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review 2017-09-22 16:22
#Audiobook Review: P.S. From Paris by Marc Levy
P.S. from Paris: A Novel - Tim Campbell,Marc Levy,Sam Taylor

Finding fame with his unintentionally written first novel, Paul escapes his life as an architect in San Fransisco, moving to Paris where he spends the next seven years writing in solitude. Worried about their friend and feeling that fate needs a little help, his best friends sign up Paul for an online match-making service. What begins as an awkward misunderstand blossoms into a true and meaningful friendship with Mia.


World-renowned actress Mia can’t pretend to be happy with her cheating husband any longer, running to stay with her best friend in Paris. There she struggles with her lingering love and hurt, trying to find meaning for her life, when she strikes up an unlikely friendship with an America author. Soon she and Paul work hard to convince themselves that their bond is nothing more than that between close friends.


I absolutely enjoyed listening to the audiobook production of P.S. From Paris. The book opens with two separate stories - the events surrounding Paul and the events surrounding Mia. We learn how lonely Paul is and how he tries to convince himself he’s okay. On the other hand, Mia knows how miserable she is but is frightened to take any risks. They live parallel lives until “fate” (in the form of Lauren and Arthur) push them together. I love how awkward and similar the two are. They seem like a great fit, but they work so hard to convince themselves they are just friends. Yet through this guise, the pair open up and learn to trust and eventually love.


What I love most about this story is the movie screen feel of the romance. It truly is a bit over-the-top and larger-than-life. I can see a young Audrey Hepburn playing Mia, so full of hope, not letting circumstances pull her down. She’s charming and silly all at once. Her behaviors mimic those of a pampered movie star, but she’s got a heart of gold. I love that both best friend Daisy and new friend Paul are able to see the internal spark under Mia’s shiny facade. 


The overall plot is a bit extravagant, but that opens the story up to silly misunderstandings and outrageous mix ups. But these situations aren’t always light, and there is one huge twist that changes Paul’s life profoundly. Yet as implausible as some of the circumstances may seem, it all fits within the perimeter and tone of the book and Mr. Levy’s writing style.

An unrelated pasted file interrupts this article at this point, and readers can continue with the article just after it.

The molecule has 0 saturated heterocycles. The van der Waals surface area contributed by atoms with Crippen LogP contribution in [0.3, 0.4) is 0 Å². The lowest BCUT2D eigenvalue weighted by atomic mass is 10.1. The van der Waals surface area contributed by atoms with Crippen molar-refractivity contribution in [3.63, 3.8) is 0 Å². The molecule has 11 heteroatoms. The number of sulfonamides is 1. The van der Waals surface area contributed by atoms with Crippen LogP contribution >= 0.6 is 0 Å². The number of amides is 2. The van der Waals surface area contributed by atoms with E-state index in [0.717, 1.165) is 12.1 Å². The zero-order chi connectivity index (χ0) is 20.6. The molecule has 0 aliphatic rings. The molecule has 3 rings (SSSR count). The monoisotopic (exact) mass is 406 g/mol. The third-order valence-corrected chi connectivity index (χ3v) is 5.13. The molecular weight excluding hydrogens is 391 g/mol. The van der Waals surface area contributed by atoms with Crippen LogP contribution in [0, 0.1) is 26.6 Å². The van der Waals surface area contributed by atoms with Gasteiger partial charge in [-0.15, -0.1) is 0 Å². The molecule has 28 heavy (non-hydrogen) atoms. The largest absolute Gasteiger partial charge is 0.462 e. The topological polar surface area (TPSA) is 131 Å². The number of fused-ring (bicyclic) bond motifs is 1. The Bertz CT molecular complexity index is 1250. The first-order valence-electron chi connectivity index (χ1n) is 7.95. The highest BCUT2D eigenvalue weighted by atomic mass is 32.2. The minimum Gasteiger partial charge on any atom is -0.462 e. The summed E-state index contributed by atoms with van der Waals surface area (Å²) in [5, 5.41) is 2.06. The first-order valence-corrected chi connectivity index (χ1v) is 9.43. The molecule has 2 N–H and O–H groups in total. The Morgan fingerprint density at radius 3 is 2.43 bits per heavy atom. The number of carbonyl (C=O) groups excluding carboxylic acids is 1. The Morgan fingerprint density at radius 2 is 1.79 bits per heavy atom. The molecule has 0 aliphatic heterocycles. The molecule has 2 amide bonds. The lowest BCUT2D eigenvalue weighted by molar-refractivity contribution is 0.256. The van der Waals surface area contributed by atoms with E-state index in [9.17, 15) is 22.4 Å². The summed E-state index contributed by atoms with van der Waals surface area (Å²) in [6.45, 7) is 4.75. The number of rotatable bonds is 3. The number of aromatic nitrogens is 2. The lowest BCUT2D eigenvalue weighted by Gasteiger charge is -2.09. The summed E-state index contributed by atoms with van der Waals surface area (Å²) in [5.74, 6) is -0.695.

The narration by Mr. Campbell makes the story. While I have to admit, at first I didn’t care for Mia’s voice, but as I got to know and understand the character, I realized how much his interpretation fits the actress. His performance captures both Mia and Paul’s loneliness, and as the story progresses, he emanates their excitement, heartbreak, and joy. Mr. Campbell has a good range of accents, which suits this multi-national cast of characters. He easily moves from scene to scene and “head to head” - the book has a few different POVs, with an almost omnipresent narration. 


Reminiscent of romance from the Golden Age of Cinema, P.S. From Paris swept me away with the tale of Paul and Mia. Simultaneously grand and intimate, the story relays the larger-than-life romance between two lonely soles on a scale of little gestures and stolen moments. The story evolves slowly, yet I found I couldn’t tear myself away. 


My Rating: A

Narration: A-


Review copy provided by Brilliance Audio

Originally posted at That's What I'm Talking About

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review 2017-09-22 03:34
The Queen's Poisoner (The Kingfountain Series #1) (Audiobook)
The Queen's Poisoner (The Kingfountain Series Book 1) - Jeff Wheeler

Well, this was a strange one. This can't be considered YA, but the POV character is an eight-year old boy. Which also makes getting a woman narrator that much more strange. She does okay with the material, but her voices for the men were not the best. 


The story itself was pretty straightforward and includes many of the staples of the fantasy genre. There is some subversion of tropes, so that was nice, but even those weren't anything that were all that surprising.